I am curious because there are standards of such spellings in Indonesia, which predominantly uses Latin script as well, but Indonesian spelling standards don't seem appropriate for English translations, because some of the characters are pronounced differently. And sometimes, people use the Javanese month names, which don't always correspond with the Arabic names.


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Aisha Maniar  Identity Verified
Local time: 13:15
Member (2003)
Arabic to English
+ ...
In English... Jul 21, 2005

mark oliver wrote:

I am just wondering if there are some standardized spellings of certain Arabic words that are commonly used or written in other languages, such as month names.

Since there are many Muslims in Europe, for example, are there standardized spellings (in Latin script) of hijriyyah months, say like Jummada ul-Awal.

I am curious because there are standards of such spellings in Indonesia, which predominantly uses Latin script as well, but Indonesian spelling standards don't seem appropriate for English translations, because some of the characters are pronounced differently. And sometimes, people use the Javanese month names, which don't always correspond with the Arabic names.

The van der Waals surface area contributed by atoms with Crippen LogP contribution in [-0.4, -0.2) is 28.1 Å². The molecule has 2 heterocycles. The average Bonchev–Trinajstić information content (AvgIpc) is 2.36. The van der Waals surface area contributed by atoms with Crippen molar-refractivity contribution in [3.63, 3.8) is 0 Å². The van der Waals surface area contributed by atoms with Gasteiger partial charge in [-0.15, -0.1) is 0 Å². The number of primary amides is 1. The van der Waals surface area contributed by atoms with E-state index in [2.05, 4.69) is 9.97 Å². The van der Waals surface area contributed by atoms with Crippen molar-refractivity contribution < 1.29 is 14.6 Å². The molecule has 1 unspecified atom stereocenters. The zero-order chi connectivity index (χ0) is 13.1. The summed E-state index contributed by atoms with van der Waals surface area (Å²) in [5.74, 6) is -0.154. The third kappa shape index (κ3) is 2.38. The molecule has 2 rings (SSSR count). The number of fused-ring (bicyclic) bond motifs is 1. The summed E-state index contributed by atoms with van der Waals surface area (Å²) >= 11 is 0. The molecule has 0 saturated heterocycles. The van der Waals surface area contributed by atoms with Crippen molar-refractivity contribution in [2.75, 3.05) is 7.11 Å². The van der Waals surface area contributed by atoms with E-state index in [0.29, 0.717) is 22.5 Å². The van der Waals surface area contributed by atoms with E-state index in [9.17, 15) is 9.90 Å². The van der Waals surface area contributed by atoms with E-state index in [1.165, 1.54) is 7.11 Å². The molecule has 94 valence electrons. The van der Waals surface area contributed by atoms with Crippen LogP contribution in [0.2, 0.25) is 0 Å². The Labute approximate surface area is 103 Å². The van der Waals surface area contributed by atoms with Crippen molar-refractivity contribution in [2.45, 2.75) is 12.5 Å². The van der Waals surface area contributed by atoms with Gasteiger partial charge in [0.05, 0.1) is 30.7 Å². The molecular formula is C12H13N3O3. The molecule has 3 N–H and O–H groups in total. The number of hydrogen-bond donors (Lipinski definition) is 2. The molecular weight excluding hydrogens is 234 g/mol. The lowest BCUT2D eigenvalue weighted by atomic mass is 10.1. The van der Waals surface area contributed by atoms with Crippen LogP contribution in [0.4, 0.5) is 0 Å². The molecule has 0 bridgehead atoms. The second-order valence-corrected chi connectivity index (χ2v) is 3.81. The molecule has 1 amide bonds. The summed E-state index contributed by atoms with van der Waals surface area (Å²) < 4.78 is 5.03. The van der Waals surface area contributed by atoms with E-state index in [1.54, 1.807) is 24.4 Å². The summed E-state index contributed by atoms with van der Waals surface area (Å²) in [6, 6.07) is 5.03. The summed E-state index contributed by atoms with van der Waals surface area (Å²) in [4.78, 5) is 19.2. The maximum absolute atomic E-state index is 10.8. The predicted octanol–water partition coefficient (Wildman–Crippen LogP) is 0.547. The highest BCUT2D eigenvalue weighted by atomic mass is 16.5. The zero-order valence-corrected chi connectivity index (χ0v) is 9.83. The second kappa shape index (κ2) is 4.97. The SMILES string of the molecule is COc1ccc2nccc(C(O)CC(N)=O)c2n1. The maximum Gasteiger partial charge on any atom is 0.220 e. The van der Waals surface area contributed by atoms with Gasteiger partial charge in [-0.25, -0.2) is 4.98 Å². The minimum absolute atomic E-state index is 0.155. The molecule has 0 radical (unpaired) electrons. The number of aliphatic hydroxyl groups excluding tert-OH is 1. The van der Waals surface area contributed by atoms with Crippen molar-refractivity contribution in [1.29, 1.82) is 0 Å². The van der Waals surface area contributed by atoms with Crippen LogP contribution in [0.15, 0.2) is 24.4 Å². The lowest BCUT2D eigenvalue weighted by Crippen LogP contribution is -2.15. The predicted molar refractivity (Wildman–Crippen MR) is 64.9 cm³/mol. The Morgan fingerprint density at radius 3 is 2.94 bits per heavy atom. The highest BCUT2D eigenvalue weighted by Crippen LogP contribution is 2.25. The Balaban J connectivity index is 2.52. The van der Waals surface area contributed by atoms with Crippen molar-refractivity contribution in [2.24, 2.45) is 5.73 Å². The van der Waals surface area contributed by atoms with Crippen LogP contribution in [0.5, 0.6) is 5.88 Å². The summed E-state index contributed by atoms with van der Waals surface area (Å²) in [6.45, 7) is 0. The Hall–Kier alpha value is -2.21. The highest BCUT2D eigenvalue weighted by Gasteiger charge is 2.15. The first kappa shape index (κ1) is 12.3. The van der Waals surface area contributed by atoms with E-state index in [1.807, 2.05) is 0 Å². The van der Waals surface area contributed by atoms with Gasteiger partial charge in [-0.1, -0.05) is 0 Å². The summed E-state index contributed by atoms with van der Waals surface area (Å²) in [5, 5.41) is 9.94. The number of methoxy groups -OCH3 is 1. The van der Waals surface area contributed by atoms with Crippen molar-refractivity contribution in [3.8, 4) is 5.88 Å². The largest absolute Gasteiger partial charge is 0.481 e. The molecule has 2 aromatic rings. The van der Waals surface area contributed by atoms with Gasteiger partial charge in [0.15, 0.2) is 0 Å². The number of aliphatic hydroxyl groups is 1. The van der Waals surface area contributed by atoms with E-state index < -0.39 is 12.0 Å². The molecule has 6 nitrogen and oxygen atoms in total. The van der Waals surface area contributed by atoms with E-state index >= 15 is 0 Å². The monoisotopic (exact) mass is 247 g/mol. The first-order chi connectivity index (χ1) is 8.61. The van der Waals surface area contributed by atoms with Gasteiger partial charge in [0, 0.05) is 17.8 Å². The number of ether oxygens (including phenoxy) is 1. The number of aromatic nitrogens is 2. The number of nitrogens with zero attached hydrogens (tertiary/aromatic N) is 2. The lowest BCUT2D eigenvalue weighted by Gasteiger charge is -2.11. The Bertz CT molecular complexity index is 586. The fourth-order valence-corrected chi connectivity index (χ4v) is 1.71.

I can only speak for the English language as a native speaker, but as you pointed out about Indonesian, which does indeed use Latin script, sounds are different between different European languages (and all languages that use Latin script), even if (most of) the letters are the same; the letter J sounds different in English, French, Spanish and Italian.
In Indonesian, there may well be standard terms simply because these foreign words have been borrowed and permanently absorbed into the language. This is not the case with English, or I daresay other European languages, although there is standardisation to an extent. One of the main reasons for this, in English, is that, predominantly, English speakers who would use these terms (mostly Muslims and academics) are not Arabic speaking and many sounds in Arabic are hard to assimilate as English sounds. Take an Indonesian example, the word "kabar" in "apa kabar" (all the Indonesian I know!) is derived from the Arabic word "khabar", which means news in both languages, however the pronunciation of the word in both languages would make the term incomprehensible to speakers of the other language; of course, this happens too when words from other European languages are borrowed into English, or vice versa.
As concerns the "standardisation" of the Islamic months in English, the list is as follows. Of course, you will find variations, but these are the spelling that are preferred by most Muslims, the media and academics:
Muharram, Safar, Rabi Al-Awwal, Rabi Al-Thani, Jumada Al-Awwal, Jumada Al-Thani, Rajab, Shaban, Ramadan, Shawwal, Dhul Qada, Dhul Hijjah. You might also find the following reference useful:
http://www.bahagia.btinternet.co.uk/hijri.html
For any others, please feel free to ask me.
I hope that helps, Aisha


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Mark Oliver  Identity Verified
Local time: 05:15
Indonesian to English
+ ...
thanks! Jul 21, 2005

Thank you for the list of month names, Aisha -- that's exactly what I was seeking.

Cheers,

Mark